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Abe stresses he has final say on sales tax hike


Prime Minister Shinzo Abe stressed Monday that it is he who will make the final decision on whether to raise the sales tax from April as planned, after many experts told government hearings last week that the hike should be implemented as scheduled.

"We need to raise (the sales tax) to finance the social security system," Abe said at a meeting of his Liberal Democratic Party, adding, "We cannot improve public finances unless we secure economic growth. My mission is to achieve the two goals."

"I will make a decision eventually after considering various economic indicators," he said.

Abe is expected to make up his mind as early as this month, possibly before he attends the Asia-Pacific Economic Cooperation leaders' meeting from Oct. 7 in Indonesia.

His latest remarks came after the government ended Saturday weeklong hearings with 60 experts such as economists, business leaders and consumer group heads.

Economic and fiscal policy minister Akira Amari said at a press conference later Monday that he will meet with Abe and submit opinions of the experts Tuesday, along with Finance Minister Taro Aso.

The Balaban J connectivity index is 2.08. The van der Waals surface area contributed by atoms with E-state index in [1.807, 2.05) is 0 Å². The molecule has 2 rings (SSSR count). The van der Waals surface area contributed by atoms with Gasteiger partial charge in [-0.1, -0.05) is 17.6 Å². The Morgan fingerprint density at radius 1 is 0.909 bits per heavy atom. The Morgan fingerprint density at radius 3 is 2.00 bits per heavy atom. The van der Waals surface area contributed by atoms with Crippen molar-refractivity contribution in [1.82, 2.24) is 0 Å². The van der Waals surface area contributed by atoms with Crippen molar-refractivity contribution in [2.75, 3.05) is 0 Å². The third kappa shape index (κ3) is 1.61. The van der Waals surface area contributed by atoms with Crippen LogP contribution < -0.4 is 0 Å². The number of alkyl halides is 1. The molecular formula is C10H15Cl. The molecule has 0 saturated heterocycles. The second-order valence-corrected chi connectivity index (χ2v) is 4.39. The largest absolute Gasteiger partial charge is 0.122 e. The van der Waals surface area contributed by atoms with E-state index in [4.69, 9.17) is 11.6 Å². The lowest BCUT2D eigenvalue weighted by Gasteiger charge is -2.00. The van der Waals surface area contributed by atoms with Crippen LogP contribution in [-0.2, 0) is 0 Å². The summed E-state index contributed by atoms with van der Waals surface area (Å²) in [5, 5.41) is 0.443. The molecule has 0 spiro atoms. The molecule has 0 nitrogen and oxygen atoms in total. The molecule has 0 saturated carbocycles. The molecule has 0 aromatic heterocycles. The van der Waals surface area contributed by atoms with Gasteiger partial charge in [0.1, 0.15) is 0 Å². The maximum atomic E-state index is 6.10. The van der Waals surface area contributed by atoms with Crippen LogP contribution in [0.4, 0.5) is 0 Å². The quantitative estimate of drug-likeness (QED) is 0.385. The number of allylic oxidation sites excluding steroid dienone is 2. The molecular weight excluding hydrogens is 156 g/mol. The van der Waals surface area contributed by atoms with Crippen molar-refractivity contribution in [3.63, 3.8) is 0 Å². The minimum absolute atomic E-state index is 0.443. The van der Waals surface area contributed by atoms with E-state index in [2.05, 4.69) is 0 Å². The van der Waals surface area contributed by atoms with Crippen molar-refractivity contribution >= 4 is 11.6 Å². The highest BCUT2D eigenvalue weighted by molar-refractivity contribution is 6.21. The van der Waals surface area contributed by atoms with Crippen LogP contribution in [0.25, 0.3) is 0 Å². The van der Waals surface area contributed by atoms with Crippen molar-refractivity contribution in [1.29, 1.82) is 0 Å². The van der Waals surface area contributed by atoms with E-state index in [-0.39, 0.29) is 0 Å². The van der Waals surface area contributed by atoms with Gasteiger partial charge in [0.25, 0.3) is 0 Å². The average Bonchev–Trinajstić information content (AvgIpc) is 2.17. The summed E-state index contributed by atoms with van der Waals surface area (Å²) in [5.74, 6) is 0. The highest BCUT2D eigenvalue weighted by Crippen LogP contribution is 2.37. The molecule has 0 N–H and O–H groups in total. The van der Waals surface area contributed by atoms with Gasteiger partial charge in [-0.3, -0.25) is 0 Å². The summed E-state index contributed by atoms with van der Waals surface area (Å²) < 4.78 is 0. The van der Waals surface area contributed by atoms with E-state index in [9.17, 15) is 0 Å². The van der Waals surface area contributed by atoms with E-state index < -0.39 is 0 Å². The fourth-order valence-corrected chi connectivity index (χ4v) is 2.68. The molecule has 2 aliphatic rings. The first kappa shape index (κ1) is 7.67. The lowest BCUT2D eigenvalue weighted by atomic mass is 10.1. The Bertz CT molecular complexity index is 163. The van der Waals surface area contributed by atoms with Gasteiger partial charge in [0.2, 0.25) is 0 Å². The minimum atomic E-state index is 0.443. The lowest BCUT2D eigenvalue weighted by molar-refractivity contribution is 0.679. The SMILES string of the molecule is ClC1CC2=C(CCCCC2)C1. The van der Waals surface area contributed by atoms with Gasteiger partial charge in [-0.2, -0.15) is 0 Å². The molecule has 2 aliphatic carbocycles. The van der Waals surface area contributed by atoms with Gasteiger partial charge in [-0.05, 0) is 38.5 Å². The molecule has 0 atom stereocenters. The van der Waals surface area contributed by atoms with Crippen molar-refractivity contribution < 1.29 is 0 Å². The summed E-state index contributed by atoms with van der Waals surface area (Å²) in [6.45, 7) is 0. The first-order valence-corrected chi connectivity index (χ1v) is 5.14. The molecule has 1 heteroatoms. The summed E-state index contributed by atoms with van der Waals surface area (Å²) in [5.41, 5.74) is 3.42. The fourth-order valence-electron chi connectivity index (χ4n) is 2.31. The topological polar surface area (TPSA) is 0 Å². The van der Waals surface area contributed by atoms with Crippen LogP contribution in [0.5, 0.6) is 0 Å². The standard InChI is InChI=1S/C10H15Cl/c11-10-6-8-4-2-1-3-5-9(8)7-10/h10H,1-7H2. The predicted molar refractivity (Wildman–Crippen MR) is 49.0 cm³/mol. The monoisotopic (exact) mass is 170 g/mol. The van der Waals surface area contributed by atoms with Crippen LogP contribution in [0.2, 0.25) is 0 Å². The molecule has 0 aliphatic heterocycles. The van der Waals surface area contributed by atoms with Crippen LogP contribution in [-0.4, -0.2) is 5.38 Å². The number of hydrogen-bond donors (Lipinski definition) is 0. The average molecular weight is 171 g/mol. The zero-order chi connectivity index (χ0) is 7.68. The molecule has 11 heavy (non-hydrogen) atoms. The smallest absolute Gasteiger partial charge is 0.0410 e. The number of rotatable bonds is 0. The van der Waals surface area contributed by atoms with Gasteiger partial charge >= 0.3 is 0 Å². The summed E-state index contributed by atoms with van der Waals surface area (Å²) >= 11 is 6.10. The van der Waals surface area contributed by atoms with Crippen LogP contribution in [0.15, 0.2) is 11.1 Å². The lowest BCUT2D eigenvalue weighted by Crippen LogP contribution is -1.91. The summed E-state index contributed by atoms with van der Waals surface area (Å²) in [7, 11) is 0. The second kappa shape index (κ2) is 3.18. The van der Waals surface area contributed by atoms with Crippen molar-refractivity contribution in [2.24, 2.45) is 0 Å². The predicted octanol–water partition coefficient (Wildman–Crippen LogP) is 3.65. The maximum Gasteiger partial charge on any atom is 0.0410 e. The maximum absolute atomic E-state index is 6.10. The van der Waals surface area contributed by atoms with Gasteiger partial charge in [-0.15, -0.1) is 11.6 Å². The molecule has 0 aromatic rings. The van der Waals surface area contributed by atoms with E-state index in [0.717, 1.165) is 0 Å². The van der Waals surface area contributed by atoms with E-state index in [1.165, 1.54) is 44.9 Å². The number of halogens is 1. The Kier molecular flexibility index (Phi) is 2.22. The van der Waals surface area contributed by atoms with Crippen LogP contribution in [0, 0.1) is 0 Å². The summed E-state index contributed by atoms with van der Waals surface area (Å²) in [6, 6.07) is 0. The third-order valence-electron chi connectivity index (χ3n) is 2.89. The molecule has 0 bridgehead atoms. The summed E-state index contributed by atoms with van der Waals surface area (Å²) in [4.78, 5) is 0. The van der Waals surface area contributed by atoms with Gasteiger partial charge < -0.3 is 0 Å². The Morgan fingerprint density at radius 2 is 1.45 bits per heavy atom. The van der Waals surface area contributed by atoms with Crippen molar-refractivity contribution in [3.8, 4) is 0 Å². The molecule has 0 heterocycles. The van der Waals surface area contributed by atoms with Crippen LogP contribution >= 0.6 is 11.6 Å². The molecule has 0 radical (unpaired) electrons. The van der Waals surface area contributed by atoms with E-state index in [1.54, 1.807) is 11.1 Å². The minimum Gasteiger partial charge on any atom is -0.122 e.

A majority of the experts expressed support for the tax hike plan, with most of them urging Abe's administration to compile an extra budget for fiscal 2013 or cut the corporate tax rate, according to government officials.

Other participants, including two economic advisers to the prime minister, were negative about the scheduled tax increase, saying Abe should consider revising the plan in order to safeguard Japan's nascent economic recovery.

There is concern that the tax hike could lead to a deterioration in business and consumer sentiment, making it harder for the government to overcome Japan's chronic deflation.

Under legislation enacted last year, the government plans to increase the sales tax rate to 8 percent in April from the current 5 percent and to 10 percent in October 2015 as part of efforts to finance swelling welfare costs amid the rise in the proportion of elderly people.

The skeptics instead proposed options such as delaying the tax hikes for one year or increasing the rate less sharply by 1 percentage point per year.

A consumption tax increase is widely regarded as key to Japan's fiscal rehabilitation, as the country's fiscal health is the worst among major developed economies with its public debt level at more than 200 percent of gross domestic product.